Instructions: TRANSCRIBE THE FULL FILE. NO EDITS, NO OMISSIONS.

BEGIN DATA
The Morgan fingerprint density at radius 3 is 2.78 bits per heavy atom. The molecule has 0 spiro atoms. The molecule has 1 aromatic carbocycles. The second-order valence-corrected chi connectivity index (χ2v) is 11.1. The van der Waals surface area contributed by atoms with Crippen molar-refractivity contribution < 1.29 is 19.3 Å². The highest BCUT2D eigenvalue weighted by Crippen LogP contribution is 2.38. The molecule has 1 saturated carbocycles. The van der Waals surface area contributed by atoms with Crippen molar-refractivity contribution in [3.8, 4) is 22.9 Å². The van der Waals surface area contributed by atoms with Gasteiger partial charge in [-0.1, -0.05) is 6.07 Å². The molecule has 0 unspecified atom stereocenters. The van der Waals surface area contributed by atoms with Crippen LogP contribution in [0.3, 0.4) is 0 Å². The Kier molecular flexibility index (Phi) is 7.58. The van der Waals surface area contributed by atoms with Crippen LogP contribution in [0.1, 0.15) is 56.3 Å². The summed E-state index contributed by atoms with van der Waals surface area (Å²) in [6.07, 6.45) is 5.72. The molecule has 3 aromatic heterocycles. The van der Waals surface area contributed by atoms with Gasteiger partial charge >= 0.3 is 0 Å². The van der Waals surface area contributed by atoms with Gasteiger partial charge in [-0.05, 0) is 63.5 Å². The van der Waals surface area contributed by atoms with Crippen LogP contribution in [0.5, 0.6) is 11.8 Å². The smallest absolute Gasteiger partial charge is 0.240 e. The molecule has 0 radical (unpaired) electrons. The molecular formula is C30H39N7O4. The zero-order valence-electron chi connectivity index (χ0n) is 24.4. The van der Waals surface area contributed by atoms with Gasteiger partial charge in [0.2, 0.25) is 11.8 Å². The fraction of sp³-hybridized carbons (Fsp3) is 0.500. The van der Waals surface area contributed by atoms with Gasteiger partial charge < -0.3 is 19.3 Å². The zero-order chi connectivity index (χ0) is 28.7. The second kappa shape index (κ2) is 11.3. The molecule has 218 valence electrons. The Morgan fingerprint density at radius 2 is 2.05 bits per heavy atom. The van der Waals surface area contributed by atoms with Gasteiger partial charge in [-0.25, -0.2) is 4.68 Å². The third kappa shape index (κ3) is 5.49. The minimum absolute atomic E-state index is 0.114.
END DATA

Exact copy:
The Morgan fingerprint density at radius 3 is 2.78 bits per heavy atom. The molecule has 0 spiro atoms. The molecule has 1 aromatic carbocycles. The second-order valence-corrected chi connectivity index (χ2v) is 11.1. The van der Waals surface area contributed by atoms with Crippen molar-refractivity contribution < 1.29 is 19.3 Å². The highest BCUT2D eigenvalue weighted by Crippen LogP contribution is 2.38. The molecule has 1 saturated carbocycles. The van der Waals surface area contributed by atoms with Crippen molar-refractivity contribution in [3.8, 4) is 22.9 Å². The van der Waals surface area contributed by atoms with Gasteiger partial charge in [-0.1, -0.05) is 6.07 Å². The molecule has 0 unspecified atom stereocenters. The van der Waals surface area contributed by atoms with Crippen LogP contribution in [0.3, 0.4) is 0 Å². The Kier molecular flexibility index (Phi) is 7.58. The van der Waals surface area contributed by atoms with Crippen LogP contribution in [0.1, 0.15) is 56.3 Å². The summed E-state index contributed by atoms with van der Waals surface area (Å²) in [6.07, 6.45) is 5.72. The molecule has 3 aromatic heterocycles. The van der Waals surface area contributed by atoms with Gasteiger partial charge >= 0.3 is 0 Å². The van der Waals surface area contributed by atoms with Gasteiger partial charge in [-0.05, 0) is 63.5 Å². The van der Waals surface area contributed by atoms with Crippen LogP contribution in [0.5, 0.6) is 11.8 Å². The smallest absolute Gasteiger partial charge is 0.240 e. The molecule has 0 radical (unpaired) electrons. The molecular formula is C30H39N7O4. The zero-order valence-electron chi connectivity index (χ0n) is 24.4. The van der Waals surface area contributed by atoms with Gasteiger partial charge in [0.2, 0.25) is 11.8 Å². The fraction of sp³-hybridized carbons (Fsp3) is 0.500. The van der Waals surface area contributed by atoms with Gasteiger partial charge < -0.3 is 19.3 Å². The zero-order chi connectivity index (χ0) is 28.7. The second kappa shape index (κ2) is 11.3. The molecule has 218 valence electrons. The Morgan fingerprint density at radius 2 is 2.05 bits per heavy atom. The van der Waals surface area contributed by atoms with Gasteiger partial charge in [-0.25, -0.2) is 4.68 Å². The third kappa shape index (κ3) is 5.49. The minimum absolute atomic E-state index is 0.114.